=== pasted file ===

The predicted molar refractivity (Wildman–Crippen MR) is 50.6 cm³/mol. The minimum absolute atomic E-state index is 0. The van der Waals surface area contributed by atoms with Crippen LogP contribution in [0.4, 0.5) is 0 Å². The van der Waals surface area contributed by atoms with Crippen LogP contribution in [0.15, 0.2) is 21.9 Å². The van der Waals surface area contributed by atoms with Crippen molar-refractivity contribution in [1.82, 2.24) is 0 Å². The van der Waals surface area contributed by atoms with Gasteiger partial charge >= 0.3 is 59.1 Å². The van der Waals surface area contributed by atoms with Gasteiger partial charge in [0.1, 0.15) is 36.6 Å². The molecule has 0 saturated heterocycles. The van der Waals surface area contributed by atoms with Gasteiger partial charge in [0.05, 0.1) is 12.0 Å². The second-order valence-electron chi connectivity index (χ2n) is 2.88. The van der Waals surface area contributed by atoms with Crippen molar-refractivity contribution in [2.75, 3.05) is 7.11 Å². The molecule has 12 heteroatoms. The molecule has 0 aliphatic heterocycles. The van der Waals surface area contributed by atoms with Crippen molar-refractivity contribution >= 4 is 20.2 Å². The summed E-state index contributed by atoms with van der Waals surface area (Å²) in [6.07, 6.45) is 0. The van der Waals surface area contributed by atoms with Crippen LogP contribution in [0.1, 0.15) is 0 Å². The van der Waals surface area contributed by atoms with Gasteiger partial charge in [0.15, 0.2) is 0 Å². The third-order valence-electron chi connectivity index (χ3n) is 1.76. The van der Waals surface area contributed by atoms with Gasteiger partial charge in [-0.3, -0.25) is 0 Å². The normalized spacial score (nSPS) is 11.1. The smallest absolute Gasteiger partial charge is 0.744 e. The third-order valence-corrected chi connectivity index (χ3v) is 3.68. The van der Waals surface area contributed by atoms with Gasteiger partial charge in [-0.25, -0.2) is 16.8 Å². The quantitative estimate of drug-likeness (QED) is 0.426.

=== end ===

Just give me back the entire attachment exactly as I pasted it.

The predicted molar refractivity (Wildman–Crippen MR) is 50.6 cm³/mol. The minimum absolute atomic E-state index is 0. The van der Waals surface area contributed by atoms with Crippen LogP contribution in [0.4, 0.5) is 0 Å². The van der Waals surface area contributed by atoms with Crippen LogP contribution in [0.15, 0.2) is 21.9 Å². The van der Waals surface area contributed by atoms with Crippen molar-refractivity contribution in [1.82, 2.24) is 0 Å². The van der Waals surface area contributed by atoms with Gasteiger partial charge >= 0.3 is 59.1 Å². The van der Waals surface area contributed by atoms with Gasteiger partial charge in [0.1, 0.15) is 36.6 Å². The molecule has 0 saturated heterocycles. The van der Waals surface area contributed by atoms with Gasteiger partial charge in [0.05, 0.1) is 12.0 Å². The second-order valence-electron chi connectivity index (χ2n) is 2.88. The van der Waals surface area contributed by atoms with Crippen molar-refractivity contribution in [2.75, 3.05) is 7.11 Å². The molecule has 12 heteroatoms. The molecule has 0 aliphatic heterocycles. The van der Waals surface area contributed by atoms with Crippen molar-refractivity contribution >= 4 is 20.2 Å². The summed E-state index contributed by atoms with van der Waals surface area (Å²) in [6.07, 6.45) is 0. The van der Waals surface area contributed by atoms with Crippen LogP contribution in [0.1, 0.15) is 0 Å². The van der Waals surface area contributed by atoms with Gasteiger partial charge in [0.15, 0.2) is 0 Å². The third-order valence-electron chi connectivity index (χ3n) is 1.76. The van der Waals surface area contributed by atoms with Gasteiger partial charge in [-0.3, -0.25) is 0 Å². The normalized spacial score (nSPS) is 11.1. The smallest absolute Gasteiger partial charge is 0.744 e. The third-order valence-corrected chi connectivity index (χ3v) is 3.68. The van der Waals surface area contributed by atoms with Gasteiger partial charge in [-0.25, -0.2) is 16.8 Å². The quantitative estimate of drug-likeness (QED) is 0.426.